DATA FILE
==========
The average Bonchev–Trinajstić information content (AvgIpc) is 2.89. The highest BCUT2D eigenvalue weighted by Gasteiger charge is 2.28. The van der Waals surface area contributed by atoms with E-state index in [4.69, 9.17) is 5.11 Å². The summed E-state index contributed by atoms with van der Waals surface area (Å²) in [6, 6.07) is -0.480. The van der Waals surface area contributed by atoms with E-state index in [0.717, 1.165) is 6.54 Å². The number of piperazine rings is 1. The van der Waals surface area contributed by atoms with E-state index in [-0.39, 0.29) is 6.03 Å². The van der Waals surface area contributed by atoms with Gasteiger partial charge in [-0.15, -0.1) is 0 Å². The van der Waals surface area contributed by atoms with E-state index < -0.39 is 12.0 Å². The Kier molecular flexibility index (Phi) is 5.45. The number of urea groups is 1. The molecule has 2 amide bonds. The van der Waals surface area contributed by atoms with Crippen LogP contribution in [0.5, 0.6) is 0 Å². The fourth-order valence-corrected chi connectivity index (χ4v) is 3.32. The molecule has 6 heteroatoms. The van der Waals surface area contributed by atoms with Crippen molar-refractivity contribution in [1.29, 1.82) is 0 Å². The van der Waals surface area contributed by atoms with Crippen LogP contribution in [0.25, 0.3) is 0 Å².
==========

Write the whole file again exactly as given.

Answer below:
The average Bonchev–Trinajstić information content (AvgIpc) is 2.89. The highest BCUT2D eigenvalue weighted by Gasteiger charge is 2.28. The van der Waals surface area contributed by atoms with E-state index in [4.69, 9.17) is 5.11 Å². The summed E-state index contributed by atoms with van der Waals surface area (Å²) in [6, 6.07) is -0.480. The van der Waals surface area contributed by atoms with E-state index in [0.717, 1.165) is 6.54 Å². The number of piperazine rings is 1. The van der Waals surface area contributed by atoms with E-state index in [-0.39, 0.29) is 6.03 Å². The van der Waals surface area contributed by atoms with Gasteiger partial charge in [-0.15, -0.1) is 0 Å². The van der Waals surface area contributed by atoms with E-state index < -0.39 is 12.0 Å². The Kier molecular flexibility index (Phi) is 5.45. The number of urea groups is 1. The molecule has 2 amide bonds. The van der Waals surface area contributed by atoms with Crippen LogP contribution in [0.5, 0.6) is 0 Å². The fourth-order valence-corrected chi connectivity index (χ4v) is 3.32. The molecule has 6 heteroatoms. The van der Waals surface area contributed by atoms with Crippen molar-refractivity contribution in [1.29, 1.82) is 0 Å². The van der Waals surface area contributed by atoms with Crippen LogP contribution in [0.25, 0.3) is 0 Å².